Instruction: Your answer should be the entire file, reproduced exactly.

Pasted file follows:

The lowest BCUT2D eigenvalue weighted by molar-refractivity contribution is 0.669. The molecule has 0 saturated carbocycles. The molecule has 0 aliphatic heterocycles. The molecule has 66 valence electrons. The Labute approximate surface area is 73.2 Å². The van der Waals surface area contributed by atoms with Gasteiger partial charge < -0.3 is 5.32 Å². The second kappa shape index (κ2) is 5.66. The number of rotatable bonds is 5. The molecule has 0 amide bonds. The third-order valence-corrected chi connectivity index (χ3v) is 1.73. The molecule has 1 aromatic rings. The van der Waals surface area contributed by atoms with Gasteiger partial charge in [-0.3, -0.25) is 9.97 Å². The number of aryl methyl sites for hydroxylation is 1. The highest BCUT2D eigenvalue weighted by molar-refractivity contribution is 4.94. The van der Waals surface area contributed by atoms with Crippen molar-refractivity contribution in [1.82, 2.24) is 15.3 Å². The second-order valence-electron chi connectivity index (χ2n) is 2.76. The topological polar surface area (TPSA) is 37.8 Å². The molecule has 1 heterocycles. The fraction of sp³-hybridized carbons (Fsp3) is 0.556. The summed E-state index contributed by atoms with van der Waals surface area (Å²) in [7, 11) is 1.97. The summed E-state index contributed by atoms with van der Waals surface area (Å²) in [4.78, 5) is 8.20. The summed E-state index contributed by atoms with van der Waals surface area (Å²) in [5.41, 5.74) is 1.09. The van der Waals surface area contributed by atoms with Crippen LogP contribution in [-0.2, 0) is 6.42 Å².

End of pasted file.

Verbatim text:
The lowest BCUT2D eigenvalue weighted by molar-refractivity contribution is 0.669. The molecule has 0 saturated carbocycles. The molecule has 0 aliphatic heterocycles. The molecule has 66 valence electrons. The Labute approximate surface area is 73.2 Å². The van der Waals surface area contributed by atoms with Gasteiger partial charge < -0.3 is 5.32 Å². The second kappa shape index (κ2) is 5.66. The number of rotatable bonds is 5. The molecule has 0 amide bonds. The third-order valence-corrected chi connectivity index (χ3v) is 1.73. The molecule has 1 aromatic rings. The van der Waals surface area contributed by atoms with Gasteiger partial charge in [-0.3, -0.25) is 9.97 Å². The number of aryl methyl sites for hydroxylation is 1. The highest BCUT2D eigenvalue weighted by molar-refractivity contribution is 4.94. The van der Waals surface area contributed by atoms with Crippen molar-refractivity contribution in [1.82, 2.24) is 15.3 Å². The second-order valence-electron chi connectivity index (χ2n) is 2.76. The topological polar surface area (TPSA) is 37.8 Å². The molecule has 1 heterocycles. The fraction of sp³-hybridized carbons (Fsp3) is 0.556. The summed E-state index contributed by atoms with van der Waals surface area (Å²) in [7, 11) is 1.97. The summed E-state index contributed by atoms with van der Waals surface area (Å²) in [4.78, 5) is 8.20. The summed E-state index contributed by atoms with van der Waals surface area (Å²) in [5.41, 5.74) is 1.09. The van der Waals surface area contributed by atoms with Crippen LogP contribution in [-0.2, 0) is 6.42 Å².